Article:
Drs Ian and Ruth Gawler
We offer realistic hope through teaching and supporting the implementation of self-help techniques that are practical and evidence based and lead to inner peace and life extension.
What qualifications does Ian have?
Ian began his working life as a Veterinarian, having qualified BVSc from the University of Melbourne in 1972 . Later he completed a Masters in Counselling and Human Services at La Trobe University (MCouns HS) in 1999. He has attended countless conferences, trainings and workshops around the world and has studied extensively in Lifestyle Medicine and Mindbody Medicine. He has had two main meditation mentors: Dr Ainslie Meares and the late great Tibetan Teacher Sogyal Rinpoche.
What do we recommend and why?
What is Lifestyle Medicine?
Do we still practise professionally?
We are interested in preventing illness and being really well. What about wellbeing?
What is with the kaftan?
Does Ian "practice what he preaches"?
What can Ian and Ruth help with?
What diet do Ian and Ruth recommend and why?
What is Integrative Medicine?
Good medicine has always taken into account the whole person – body, emotions, mind and spirit. In fact, medical history will probably regard it as a bit of an oddity that for a time towards the end of the last century, some doctors and members of the public approached health and healing in a mechanical way, focusing upon the isolated systems and organs in the body only, as if the whole body, emotions, mind and spirit were not involved.
Yet everyone knows that if you are feeling stressed, you are much more likely to pick up a cold or the flu. After a good holiday, when you are feeling at peace with yourself and the world, you are usually immune to just about everything!
So these days we talk of integrative medicine – medicine that consciously addresses the whole person. Just like good medicine has always done. Integrative medicine has been defined as the blending of conventional and natural/complementary medicines and/or therapies with the aim of using the most appropriate of either or both modalities to care for the patient as a whole. Integrative Medicine considers the person’s body, emotions, mind and spirit. Integrative Medicine is open to integrating the services of a wide range of health practitioners and modalities in a way that is often described as Holistic Medicine.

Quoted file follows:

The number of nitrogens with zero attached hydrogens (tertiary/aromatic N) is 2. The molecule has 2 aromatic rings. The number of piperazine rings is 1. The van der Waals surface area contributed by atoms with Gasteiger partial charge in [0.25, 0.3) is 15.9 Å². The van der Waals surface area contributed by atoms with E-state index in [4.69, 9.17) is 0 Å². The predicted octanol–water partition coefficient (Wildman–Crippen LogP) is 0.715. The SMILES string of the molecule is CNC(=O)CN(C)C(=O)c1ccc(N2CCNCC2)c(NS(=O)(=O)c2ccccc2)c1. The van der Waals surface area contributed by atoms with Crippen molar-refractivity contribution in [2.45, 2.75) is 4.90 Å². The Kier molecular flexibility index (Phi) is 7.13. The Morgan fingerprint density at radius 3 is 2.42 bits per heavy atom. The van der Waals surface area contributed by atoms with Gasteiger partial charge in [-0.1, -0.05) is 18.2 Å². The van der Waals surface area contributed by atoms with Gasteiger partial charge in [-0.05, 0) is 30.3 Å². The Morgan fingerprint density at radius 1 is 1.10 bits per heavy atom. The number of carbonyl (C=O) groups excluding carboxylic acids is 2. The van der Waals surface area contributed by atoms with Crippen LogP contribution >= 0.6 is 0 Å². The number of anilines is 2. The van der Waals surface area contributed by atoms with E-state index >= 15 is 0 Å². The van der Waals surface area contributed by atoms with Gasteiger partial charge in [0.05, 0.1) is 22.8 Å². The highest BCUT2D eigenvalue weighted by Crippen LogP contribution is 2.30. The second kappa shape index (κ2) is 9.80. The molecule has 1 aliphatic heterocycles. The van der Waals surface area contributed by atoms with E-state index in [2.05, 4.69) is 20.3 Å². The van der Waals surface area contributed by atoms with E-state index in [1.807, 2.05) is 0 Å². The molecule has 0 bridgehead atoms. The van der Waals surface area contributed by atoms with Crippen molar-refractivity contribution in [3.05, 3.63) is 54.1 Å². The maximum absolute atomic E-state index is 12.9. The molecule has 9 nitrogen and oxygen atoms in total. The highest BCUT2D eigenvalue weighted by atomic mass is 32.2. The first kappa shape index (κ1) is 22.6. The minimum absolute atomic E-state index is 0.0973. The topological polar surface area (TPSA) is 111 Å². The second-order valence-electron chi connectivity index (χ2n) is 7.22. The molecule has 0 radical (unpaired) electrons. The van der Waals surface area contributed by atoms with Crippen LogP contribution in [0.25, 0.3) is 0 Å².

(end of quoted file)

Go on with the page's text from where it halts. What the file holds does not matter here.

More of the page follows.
Integrative medicine has a broad view. It is interested in how our body is affected by our environmental and our emotional and mental state. It is concerned with matters of the heart and spirit, knowing that issues that affect our sense of purpose and meaning in life can affect our health dramatically. Integrative medicine is also interested in complementary therapies and self-help techniques. The widespread acceptance of acupuncture and meditation shows how much medicine has opened to new possibilities. Complementary therapies often involve more natural methods. In fact recent research shows that both Americans and Australians spend more of their own money on complementary than orthodox medical therapies.
Many doctors, especially GPs, are responding to this by studying or practising complementary medicine. Also, many of these therapies, such as naturopathy, Traditional Chinese Medicine, homeopathy, herbalism, acupuncture and many others, are offered by non-medical practitioners.
When choosing an IM practitioner to help you, it is always wise to consider their qualifications and experience. Personal recommendations are very helpful. Always regard your first visit to a new practitioner as an exploratory one – chance to explain your history, be assessed, and for you to assess the practitioner. Only proceed if you feel confident in the practitioner and their advice.
Is what we do "Alternative Medicine"?
Definitely not – in the way this question is normally asked!
It is important to understand that when it comes to alternative medicine there are two types:
- Proven Alternative Medicine which includes alternative medical systems such as Traditional Chinese Medicine and Ayurveda. These alternative medical systems represent a different paradigm of health care when compared to Conventional Western Medicine. They have long proven histories in their own cultural contexts. These are not things we are directly involved with, although we do respect them.
- Unproven Alternative Medicine – sometimes described as Unorthodox, Unconventional or Unproven Medicine and or therapies. This generally describes medical interventions that are not widely taught at medical school, not generally provided at hospitals and are outside peer accepted mainstream medicine. Examples include aromatherapy, intravenous chelation and ozone therapy. Again, we are not involved in providing these types of treatments.